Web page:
Franny Billingsley,
The Folk Keeper
(Atheneum, 1999)

Corinna, a foundling, wants to be a Folk Keeper, one of the many individuals who sit and wait in the dark of a cellar to feed the Folk, absorb their anger and keep them from ruining crops, spoiling the milk and killing the livestock. But only boys are permitted to be Folk Keepers, so she crops her silvery hair and becomes Corin when she is moved to the Rhysbridge Home.

Life at the Home isn't perfect, but she is content enough as the Folk Keeper. When she is 15, however, Lord Merton arrives at the Home, accompanied by his wife, Lady Alicia, and his cousin, Sir Edward. In a private audience, the dying man reveals that he knows who Corinna is and insists that she is to be the Folk Keeper at Cliffsend, his estate by the sea.

Still in the guise of a boy, Corinna goes to Cliffsend. The Folk there are particularly fierce, and she fears becoming overwhelmed by their power. She is also drawn to the sea, with its seals basking on the rocks, and she finds some small pleasure in sailing with Finian, Lady Alicia's grown son, although she scarcely lets on her enjoyment. When she discovers a mystery at the heart of Cliffsend, a mystery which surrounds Lord Merton's first wife, Lady Rona, she is driven to uncover its secrets, even at her own peril. Finally, she is forced to confront the mystery within herself: why her skin is so translucent, why her hair grows two inches every night, why a few drops of her blood can stir the sea.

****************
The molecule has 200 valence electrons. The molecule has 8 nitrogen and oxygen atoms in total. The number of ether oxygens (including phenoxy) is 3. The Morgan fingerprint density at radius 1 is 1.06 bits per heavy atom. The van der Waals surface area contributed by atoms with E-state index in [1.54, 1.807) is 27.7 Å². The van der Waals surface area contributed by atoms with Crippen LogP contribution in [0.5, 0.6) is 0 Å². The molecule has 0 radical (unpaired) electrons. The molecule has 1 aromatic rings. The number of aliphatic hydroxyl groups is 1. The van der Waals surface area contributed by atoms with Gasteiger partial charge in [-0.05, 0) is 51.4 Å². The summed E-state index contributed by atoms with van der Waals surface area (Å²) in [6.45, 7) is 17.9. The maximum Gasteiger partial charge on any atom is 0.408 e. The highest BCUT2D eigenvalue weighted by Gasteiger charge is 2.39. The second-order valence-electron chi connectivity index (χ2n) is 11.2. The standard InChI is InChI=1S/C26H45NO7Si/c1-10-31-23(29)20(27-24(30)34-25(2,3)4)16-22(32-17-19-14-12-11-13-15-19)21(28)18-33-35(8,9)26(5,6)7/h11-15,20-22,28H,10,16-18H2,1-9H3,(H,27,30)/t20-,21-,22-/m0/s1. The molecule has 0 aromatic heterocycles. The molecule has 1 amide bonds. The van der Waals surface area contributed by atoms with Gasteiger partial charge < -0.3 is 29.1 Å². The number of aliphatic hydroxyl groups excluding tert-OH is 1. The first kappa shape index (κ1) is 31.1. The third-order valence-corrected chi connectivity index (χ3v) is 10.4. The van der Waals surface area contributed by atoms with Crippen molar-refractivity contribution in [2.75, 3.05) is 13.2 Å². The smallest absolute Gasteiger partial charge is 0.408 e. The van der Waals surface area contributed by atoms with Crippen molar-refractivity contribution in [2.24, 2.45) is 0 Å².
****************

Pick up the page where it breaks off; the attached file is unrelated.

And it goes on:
The story unfolds through entries in Corinna's Folk Record, the journal she must keep of Folk activity. Her complex character evolves through the narrative, until the Folk are no longer the central focus, either for the reader or for Corinna. Corinna's perceptions shift subtly and convincingly as she discovers the choices before her. At the same time, the suspenseful tale moves swiftly, catching up the reader. Billingsley successfully meshes plot and characterization, and she adds new dimension to the selkie legends which are at the core of the story.

I was disappointed that the committee which selects the Newbery Medal completely overlooked The Folk Keeper. With its rich, resonant language and its original fresh voice, it deserves acknowledgment. This is Billingsley's second novel, and she has firmly established herself as a writer to watch. Read The Folk Keeper and find out why.

[ by Donna Scanlon ]

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